When, by such a course, the proper relations and functions of each State should be resumed, there would no longer be any matter of State pride to interfere with the absolute assertion of national authority. The new State governments would be protected against armed assailants at home and invasion from abroad ; they would apply for and obtain assistance to suppress domestic insurrection ; every misguided insurgent would have opportunity to return to his duty under the protection of his own local authorities; appropriations for the army and navy could be passed with the aid of Tennessee and Alabama votes in Congress; and Davis, and Tyler, and Mason be hung upon the verdict of a jury of the vicinage.

In Virginia, a movement based upon this principle has been already inaugurated. From Western Virginia, the progress toward Eastern Tennessee and Northern Alabama is natural and certain. The worst case to deal with, unquestionably, is South Carolina. Hers is a peculiar people, and zealous, though scarcely of good works. That fiery little Commonwealth is remarkably constituted. The State is inhabited principally by negroes; and the remaining minority may be divided into two classes,— whites who are dependent upon negroes for a subsistence, and whites whose chief distinction in life and great consolation is that they are not negroes. The former and much the smaller class possess all the wealth, all the cultivation, and all the political power, which they are enabled to retain by an ingenious and systematic use of the prejudices and passions of the latter. They are reputed to have much earnestness of conviction, and claim an unusual amount of gallantry and courage for their soldiers ; though it is noticeable that their principal exploits in our time have been the seizure of friendless colored sailors, and selling them into slavery,—the achievement of that knight of the bludgeon, the representative whose noble deed his constituents could hardly admire enough, but the better part of whose valor was the discretion that preferred to encounter his antagonist sitting and incapable of resistance, — and lastly, that heroic and bloodless victory at Fort Sumter, where imperishable glory was won by the ten thousand who conquered the seventy. They seem now to be united, and substantially unanimous. What elements a little adversity would develop in them, time must determine. Whether there is any reserve of patriotism and fidelity, overawed and silenced now, but which will come forth to serve as the nucleus of reconstruction when it can find protection and security, or whether we must wait for a new generation to grow up, remains to be tried. Their leaders are subtle reasoners, and it has been shrewdly observed of them that “ they never shrink from following their logic to its consequences because the conclusion is immoral.” Perhaps they will find no more difficulty in accepting the arguments we shall address to them because the conclusion is a little humiliating. In their case, we shall have little need to concern ourselves about the wishes of a local majority. The fact that a majority are blacks, to begin with, must deprive that consideration of all its force, even to their own apprehension. It will not be the first time that they have received a benefit which did not agree with the wishes of the greater part of those upon whom it was bestowed. The men of Rhode Island and Massachusetts who achieved the independence of South Carolina did not stop to consider whether a majority of her white inhabitants were Tories.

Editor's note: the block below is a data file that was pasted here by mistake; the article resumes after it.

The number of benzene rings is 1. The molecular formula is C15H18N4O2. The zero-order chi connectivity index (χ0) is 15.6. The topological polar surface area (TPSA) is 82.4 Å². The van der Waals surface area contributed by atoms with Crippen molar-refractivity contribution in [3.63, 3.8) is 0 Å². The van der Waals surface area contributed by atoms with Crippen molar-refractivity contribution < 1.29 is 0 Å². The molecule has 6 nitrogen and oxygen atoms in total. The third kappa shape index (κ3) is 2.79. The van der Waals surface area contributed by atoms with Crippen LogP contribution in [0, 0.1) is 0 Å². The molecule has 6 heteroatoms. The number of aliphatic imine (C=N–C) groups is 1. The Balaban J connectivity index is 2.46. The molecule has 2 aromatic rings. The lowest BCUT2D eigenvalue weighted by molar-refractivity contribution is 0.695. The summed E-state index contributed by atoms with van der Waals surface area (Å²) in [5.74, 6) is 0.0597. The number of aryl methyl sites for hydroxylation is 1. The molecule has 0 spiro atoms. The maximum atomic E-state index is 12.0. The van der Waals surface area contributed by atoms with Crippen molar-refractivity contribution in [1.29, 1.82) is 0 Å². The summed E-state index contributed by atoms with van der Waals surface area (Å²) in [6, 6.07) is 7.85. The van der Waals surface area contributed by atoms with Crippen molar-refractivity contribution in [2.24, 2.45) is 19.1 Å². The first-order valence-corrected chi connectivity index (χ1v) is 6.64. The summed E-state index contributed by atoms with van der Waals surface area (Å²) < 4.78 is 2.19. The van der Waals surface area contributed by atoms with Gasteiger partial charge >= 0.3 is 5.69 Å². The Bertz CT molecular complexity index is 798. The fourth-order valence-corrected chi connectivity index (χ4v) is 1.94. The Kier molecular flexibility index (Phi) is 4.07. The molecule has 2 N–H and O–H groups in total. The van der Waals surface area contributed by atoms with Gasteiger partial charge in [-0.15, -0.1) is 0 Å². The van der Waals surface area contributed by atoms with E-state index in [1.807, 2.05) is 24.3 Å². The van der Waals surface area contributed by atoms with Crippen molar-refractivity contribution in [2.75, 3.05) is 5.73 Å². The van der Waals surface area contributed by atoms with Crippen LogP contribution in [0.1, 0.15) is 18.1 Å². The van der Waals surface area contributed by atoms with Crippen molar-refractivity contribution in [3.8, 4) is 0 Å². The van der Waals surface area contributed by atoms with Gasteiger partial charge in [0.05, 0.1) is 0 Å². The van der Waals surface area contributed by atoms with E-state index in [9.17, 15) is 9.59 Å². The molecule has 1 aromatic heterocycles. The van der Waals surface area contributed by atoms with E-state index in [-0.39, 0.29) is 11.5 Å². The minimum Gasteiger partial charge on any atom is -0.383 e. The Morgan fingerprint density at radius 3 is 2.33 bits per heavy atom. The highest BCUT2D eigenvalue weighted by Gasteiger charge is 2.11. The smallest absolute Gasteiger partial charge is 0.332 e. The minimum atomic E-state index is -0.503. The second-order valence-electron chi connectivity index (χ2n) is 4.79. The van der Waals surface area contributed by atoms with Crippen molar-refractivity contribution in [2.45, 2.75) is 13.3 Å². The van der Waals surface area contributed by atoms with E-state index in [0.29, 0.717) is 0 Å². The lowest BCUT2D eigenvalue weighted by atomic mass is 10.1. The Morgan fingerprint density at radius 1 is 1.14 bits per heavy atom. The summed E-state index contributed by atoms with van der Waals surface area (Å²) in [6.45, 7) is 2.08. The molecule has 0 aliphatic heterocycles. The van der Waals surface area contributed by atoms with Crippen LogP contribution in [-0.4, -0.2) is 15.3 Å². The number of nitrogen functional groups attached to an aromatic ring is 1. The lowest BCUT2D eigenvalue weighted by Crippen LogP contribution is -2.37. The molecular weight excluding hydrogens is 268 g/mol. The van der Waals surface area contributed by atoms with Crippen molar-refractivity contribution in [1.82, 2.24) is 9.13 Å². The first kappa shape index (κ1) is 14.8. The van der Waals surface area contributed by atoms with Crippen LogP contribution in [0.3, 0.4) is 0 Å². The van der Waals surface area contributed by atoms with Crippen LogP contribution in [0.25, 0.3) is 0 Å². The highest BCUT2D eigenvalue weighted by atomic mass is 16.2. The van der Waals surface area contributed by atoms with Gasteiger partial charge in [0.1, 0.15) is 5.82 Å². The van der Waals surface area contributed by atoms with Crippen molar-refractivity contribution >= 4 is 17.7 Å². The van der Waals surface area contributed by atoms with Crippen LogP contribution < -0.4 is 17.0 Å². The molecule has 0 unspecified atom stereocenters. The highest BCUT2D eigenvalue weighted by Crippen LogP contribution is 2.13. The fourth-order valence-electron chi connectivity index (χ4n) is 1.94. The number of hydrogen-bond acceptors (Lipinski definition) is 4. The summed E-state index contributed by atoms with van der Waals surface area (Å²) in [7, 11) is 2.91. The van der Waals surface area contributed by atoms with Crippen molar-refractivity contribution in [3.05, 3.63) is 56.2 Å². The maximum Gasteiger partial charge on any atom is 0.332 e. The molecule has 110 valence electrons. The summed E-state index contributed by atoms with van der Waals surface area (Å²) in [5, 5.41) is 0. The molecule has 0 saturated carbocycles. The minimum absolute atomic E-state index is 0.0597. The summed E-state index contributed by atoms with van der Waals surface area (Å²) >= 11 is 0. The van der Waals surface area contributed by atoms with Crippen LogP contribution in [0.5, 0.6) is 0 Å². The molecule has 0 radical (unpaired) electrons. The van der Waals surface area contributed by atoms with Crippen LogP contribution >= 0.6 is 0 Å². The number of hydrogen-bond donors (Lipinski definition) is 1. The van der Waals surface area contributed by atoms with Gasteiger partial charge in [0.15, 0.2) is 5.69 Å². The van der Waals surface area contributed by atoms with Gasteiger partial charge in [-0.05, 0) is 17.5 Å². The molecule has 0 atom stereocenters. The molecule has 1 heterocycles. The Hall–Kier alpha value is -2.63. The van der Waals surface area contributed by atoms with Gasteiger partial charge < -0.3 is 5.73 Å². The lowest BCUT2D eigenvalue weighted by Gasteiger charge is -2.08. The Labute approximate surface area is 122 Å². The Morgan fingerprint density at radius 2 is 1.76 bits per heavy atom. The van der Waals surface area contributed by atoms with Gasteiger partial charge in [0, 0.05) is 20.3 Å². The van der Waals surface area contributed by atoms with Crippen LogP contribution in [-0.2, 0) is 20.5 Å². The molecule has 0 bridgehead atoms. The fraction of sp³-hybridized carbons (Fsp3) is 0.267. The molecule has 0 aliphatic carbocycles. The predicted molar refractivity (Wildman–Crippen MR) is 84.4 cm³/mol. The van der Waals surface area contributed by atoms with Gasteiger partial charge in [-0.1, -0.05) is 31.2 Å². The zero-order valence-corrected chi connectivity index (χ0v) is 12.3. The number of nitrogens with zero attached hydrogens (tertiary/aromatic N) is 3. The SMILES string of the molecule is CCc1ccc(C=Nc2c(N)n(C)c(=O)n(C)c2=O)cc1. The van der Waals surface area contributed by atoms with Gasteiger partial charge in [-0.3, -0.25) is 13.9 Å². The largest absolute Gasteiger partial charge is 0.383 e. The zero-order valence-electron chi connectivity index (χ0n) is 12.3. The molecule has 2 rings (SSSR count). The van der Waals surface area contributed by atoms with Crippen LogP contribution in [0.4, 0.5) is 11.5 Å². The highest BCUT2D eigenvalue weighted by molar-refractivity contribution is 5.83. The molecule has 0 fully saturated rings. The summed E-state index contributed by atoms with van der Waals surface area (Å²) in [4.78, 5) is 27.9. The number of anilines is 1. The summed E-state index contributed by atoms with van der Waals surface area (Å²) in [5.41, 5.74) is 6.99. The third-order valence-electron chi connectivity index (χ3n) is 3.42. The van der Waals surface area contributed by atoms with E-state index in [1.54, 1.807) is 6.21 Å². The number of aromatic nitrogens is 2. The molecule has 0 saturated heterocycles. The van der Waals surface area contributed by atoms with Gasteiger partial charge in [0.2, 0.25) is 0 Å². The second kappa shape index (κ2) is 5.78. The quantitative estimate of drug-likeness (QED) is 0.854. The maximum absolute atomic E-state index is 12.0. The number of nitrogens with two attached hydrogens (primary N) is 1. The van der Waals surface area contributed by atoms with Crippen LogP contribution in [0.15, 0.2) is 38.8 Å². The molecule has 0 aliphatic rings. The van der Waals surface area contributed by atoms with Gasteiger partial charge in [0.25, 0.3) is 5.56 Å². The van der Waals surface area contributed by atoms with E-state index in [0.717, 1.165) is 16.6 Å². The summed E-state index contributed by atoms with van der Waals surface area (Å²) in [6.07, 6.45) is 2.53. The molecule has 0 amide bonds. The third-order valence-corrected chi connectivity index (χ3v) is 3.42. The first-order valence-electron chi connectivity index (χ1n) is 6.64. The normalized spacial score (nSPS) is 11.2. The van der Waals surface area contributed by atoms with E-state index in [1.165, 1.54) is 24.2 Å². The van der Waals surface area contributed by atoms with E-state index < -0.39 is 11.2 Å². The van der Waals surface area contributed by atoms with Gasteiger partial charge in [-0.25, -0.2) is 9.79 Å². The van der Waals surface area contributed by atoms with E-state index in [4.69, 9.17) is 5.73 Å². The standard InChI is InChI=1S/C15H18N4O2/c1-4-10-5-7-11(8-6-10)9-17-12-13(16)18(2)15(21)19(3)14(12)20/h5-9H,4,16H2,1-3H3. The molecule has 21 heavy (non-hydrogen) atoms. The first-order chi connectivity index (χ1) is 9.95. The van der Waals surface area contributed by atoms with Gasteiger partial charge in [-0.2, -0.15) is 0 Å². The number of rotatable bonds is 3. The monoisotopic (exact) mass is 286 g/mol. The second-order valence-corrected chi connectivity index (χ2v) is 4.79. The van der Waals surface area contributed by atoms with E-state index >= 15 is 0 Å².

When we hear that the colonel of a regiment of Secessionists sends a flag of truce to Fort Monroe to ask for the return of his fugitive slaves under the Constitution and laws of the United States, a painful doubt must be suggested whether such gentlemen really believe themselves to be so wholly and utterly out of the Union as the theory of Secession would indicate. And when the novel, but very sensible doctrine with which that singular demand was met, that slaves are to be regarded as articles contraband of war, chattels capable of a military use, a kind of locomotive gun-carriages and intrenching-tools, and as such to be taken and confiscated when found belonging to armed rebels, shall have been practically applied for a time, with its natural and obvious result, it may be that even the Palmetto State will exhibit some general symptoms of returning reason.